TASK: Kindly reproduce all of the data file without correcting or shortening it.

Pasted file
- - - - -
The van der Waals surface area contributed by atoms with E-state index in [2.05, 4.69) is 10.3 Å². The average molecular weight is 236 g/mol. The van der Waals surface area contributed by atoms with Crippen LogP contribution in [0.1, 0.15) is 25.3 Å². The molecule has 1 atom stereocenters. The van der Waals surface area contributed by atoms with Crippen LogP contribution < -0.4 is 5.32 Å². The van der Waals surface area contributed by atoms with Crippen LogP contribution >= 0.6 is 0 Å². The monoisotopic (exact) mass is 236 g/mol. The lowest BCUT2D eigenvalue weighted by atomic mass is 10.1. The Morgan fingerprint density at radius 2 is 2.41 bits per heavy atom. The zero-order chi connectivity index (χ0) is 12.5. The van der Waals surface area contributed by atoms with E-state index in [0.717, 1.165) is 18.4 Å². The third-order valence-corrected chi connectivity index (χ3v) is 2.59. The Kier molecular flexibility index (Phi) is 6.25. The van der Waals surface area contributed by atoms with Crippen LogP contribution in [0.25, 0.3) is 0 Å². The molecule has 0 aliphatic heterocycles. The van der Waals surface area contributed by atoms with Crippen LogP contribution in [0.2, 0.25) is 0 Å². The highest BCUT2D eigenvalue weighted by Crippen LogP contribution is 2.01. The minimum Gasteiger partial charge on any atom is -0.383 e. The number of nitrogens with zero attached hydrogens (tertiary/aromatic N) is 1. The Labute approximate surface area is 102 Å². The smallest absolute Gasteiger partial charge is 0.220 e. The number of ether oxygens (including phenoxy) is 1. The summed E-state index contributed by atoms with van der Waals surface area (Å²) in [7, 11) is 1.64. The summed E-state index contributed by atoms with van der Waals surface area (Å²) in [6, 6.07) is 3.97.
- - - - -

The van der Waals surface area contributed by atoms with E-state index in [2.05, 4.69) is 10.3 Å². The average molecular weight is 236 g/mol. The van der Waals surface area contributed by atoms with Crippen LogP contribution in [0.1, 0.15) is 25.3 Å². The molecule has 1 atom stereocenters. The van der Waals surface area contributed by atoms with Crippen LogP contribution < -0.4 is 5.32 Å². The van der Waals surface area contributed by atoms with Crippen LogP contribution >= 0.6 is 0 Å². The monoisotopic (exact) mass is 236 g/mol. The lowest BCUT2D eigenvalue weighted by atomic mass is 10.1. The Morgan fingerprint density at radius 2 is 2.41 bits per heavy atom. The zero-order chi connectivity index (χ0) is 12.5. The van der Waals surface area contributed by atoms with E-state index in [0.717, 1.165) is 18.4 Å². The third-order valence-corrected chi connectivity index (χ3v) is 2.59. The Kier molecular flexibility index (Phi) is 6.25. The van der Waals surface area contributed by atoms with Crippen LogP contribution in [0.25, 0.3) is 0 Å². The molecule has 0 aliphatic heterocycles. The van der Waals surface area contributed by atoms with Crippen LogP contribution in [0.2, 0.25) is 0 Å². The highest BCUT2D eigenvalue weighted by Crippen LogP contribution is 2.01. The minimum Gasteiger partial charge on any atom is -0.383 e. The number of nitrogens with zero attached hydrogens (tertiary/aromatic N) is 1. The Labute approximate surface area is 102 Å². The smallest absolute Gasteiger partial charge is 0.220 e. The number of ether oxygens (including phenoxy) is 1. The summed E-state index contributed by atoms with van der Waals surface area (Å²) in [7, 11) is 1.64. The summed E-state index contributed by atoms with van der Waals surface area (Å²) in [6, 6.07) is 3.97.